Microsoft wants PC makers to mount mobile phone-like displays on the lids of laptop computers so users can check the time, battery status, appointments or see whether new email has arrived without having to open and start up their PC.
The software maker is including support for such displays in the next version of Windows, codenamed Longhorn, due out in 2006. Microsoft is developing software and reference designs for the displays, which it says will give users instant access to select data and save time and battery life because there is no need to open and boot up the PC.
The display on the lid of a laptop would be similar to a colour mobile phone display and powered by the notebook battery. Data pulled out of applications would be stored in a special memory cache so it is also accessible when the PC is turned off or in standby mode, said Sriram Viji of Microsoft.
In a presentation at the VSLive and Windows Anywhere developer event in San Francisco on Wednesday, Viji showed a picture of an auxiliary display showing a menu of options that included calendar, contacts, tasks, inbox and media player. The picture also showed a set of buttons to allow users to navigate the menu.
In addition to displaying cached data, applications for the auxiliary display could be programmed to periodically wake up the PC, connect to the internet, synchronise data and update that on the display, Viji said.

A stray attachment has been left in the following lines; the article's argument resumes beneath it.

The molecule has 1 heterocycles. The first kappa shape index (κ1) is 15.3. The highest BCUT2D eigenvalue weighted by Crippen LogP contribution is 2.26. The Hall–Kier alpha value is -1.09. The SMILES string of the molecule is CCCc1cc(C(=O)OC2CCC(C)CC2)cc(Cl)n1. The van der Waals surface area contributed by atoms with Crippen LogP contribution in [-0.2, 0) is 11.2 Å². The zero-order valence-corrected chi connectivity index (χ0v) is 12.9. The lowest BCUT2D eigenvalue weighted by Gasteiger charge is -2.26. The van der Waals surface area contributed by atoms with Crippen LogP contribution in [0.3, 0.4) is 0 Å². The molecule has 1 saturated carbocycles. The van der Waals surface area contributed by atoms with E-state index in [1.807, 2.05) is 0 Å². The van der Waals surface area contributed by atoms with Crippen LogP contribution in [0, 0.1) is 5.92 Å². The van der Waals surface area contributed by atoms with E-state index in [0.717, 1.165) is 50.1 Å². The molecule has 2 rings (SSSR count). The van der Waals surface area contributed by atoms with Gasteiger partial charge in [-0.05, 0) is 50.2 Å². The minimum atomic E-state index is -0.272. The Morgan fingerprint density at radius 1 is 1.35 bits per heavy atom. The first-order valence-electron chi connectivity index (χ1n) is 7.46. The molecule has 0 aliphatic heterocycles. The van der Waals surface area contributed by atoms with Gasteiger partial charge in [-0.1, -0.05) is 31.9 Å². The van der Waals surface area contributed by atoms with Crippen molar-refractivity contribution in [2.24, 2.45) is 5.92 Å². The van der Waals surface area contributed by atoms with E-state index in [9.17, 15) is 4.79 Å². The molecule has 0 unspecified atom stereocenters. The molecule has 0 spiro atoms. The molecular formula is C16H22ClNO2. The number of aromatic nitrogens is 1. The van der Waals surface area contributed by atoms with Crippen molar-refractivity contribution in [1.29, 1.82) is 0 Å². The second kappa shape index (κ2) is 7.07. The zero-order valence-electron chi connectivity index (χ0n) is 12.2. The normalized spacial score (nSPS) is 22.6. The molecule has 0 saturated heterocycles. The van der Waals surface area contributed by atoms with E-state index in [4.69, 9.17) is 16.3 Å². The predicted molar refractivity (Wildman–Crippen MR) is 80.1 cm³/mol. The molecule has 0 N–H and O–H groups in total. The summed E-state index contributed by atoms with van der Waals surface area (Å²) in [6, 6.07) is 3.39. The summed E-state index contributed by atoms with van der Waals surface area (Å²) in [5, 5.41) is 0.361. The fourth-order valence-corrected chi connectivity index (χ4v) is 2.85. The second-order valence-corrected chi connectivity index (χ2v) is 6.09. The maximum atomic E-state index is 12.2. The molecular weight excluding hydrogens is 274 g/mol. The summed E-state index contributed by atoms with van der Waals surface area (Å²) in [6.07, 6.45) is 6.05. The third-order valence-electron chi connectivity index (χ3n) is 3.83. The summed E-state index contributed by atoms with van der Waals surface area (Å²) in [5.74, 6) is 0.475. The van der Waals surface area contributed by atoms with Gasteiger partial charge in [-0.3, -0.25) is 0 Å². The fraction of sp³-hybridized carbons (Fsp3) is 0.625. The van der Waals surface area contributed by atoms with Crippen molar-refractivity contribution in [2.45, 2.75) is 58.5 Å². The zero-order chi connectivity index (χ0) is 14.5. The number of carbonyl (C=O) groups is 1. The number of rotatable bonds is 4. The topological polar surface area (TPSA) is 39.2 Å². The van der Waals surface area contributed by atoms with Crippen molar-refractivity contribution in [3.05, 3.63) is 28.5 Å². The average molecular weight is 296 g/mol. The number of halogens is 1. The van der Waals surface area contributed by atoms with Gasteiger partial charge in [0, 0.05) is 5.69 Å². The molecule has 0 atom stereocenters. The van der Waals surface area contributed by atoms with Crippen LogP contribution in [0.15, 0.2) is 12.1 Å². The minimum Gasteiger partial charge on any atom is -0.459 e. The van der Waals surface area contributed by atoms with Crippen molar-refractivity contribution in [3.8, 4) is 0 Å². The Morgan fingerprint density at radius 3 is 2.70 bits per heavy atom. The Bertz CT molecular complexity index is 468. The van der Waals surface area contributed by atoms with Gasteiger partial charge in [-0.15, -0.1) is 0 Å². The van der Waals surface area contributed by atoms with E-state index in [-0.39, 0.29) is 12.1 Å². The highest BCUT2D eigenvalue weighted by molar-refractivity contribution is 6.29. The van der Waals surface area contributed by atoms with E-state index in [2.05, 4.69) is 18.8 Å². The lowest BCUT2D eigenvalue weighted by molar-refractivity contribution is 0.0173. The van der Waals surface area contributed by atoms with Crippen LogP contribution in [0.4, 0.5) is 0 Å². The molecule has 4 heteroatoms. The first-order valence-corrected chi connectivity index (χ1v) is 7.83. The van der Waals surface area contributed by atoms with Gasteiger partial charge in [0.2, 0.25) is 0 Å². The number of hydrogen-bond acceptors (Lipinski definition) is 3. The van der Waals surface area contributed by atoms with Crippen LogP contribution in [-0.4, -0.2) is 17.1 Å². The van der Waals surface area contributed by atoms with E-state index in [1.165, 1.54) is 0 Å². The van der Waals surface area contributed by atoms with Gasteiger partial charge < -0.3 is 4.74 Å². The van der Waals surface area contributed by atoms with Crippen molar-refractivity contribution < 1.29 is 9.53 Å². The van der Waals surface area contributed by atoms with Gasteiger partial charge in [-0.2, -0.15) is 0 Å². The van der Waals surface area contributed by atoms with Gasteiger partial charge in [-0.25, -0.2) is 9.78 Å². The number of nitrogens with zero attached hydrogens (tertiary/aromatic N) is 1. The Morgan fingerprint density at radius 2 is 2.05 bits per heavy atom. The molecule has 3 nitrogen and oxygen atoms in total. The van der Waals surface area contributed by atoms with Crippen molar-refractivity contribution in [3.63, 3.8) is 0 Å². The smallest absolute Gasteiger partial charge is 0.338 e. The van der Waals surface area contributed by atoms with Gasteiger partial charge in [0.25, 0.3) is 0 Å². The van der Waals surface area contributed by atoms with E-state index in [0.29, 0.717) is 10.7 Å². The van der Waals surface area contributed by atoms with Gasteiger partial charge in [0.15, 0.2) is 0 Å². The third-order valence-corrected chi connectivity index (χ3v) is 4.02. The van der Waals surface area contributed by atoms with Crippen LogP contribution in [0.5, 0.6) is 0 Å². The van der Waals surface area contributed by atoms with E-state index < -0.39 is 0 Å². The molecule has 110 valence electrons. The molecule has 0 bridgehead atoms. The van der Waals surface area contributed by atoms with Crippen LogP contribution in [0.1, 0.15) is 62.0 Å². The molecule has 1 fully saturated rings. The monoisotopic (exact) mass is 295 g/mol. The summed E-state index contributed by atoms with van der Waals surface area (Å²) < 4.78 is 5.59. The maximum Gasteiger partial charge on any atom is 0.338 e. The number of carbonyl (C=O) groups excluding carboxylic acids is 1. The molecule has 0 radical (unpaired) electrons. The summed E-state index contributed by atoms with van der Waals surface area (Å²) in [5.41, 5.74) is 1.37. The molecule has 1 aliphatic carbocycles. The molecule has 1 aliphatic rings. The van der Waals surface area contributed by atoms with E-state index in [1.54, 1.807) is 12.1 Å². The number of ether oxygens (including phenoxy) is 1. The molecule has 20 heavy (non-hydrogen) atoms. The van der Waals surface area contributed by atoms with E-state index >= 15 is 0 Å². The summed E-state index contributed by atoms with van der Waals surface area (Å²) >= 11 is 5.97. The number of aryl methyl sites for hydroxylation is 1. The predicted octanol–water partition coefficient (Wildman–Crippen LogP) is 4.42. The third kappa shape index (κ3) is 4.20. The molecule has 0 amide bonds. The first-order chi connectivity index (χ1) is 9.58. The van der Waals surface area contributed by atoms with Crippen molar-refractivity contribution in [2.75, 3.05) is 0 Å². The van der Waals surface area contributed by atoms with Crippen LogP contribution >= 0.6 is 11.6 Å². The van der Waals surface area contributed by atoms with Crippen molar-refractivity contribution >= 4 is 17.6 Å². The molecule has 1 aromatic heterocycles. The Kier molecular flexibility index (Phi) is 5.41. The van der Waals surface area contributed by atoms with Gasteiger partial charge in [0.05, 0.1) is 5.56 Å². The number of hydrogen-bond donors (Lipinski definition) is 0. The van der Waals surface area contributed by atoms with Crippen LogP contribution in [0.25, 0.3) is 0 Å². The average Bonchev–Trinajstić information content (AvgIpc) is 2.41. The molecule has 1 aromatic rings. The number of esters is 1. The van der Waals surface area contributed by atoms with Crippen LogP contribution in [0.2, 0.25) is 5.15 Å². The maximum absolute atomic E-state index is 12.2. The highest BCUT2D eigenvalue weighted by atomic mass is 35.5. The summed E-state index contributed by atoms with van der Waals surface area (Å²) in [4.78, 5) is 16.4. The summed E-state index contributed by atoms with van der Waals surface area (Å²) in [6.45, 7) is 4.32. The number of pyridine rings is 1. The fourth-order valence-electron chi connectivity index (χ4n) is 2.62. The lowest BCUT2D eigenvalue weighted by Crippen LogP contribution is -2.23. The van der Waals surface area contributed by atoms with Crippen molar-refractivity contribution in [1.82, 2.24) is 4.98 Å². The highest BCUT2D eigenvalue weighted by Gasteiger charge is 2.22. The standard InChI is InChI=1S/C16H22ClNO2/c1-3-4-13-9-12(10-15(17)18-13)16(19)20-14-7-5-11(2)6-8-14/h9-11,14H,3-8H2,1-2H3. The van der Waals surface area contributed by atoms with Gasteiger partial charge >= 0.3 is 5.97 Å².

Besides the actual display, RAM and flash memory, the needed hardware for the auxiliary display would include a lightweight ARM processor and USB and system bus connections, Viji said. The display will run on Spot (Smart Personal Objects Technology) software, which is also used in Microsoft's smart watches, he said.
Microsoft has not calculated the cost of the extra display or what the price premium on a notebook would be, a Microsoft representative said.
While Wednesday's presentation provided more information on Microsoft's plans in this area, the idea is not new. Intel's Newport technology, announced almost exactly two years ago, is based on the same basic idea – a small sub-display on which information such as the number of queued messages, battery life, signal strength and availability of a wireless LAN are displayed.
At last year's Intel Developer Forum the company said it had licensed the technology to China's Lenovo Group and Taiwanese software company Insyde.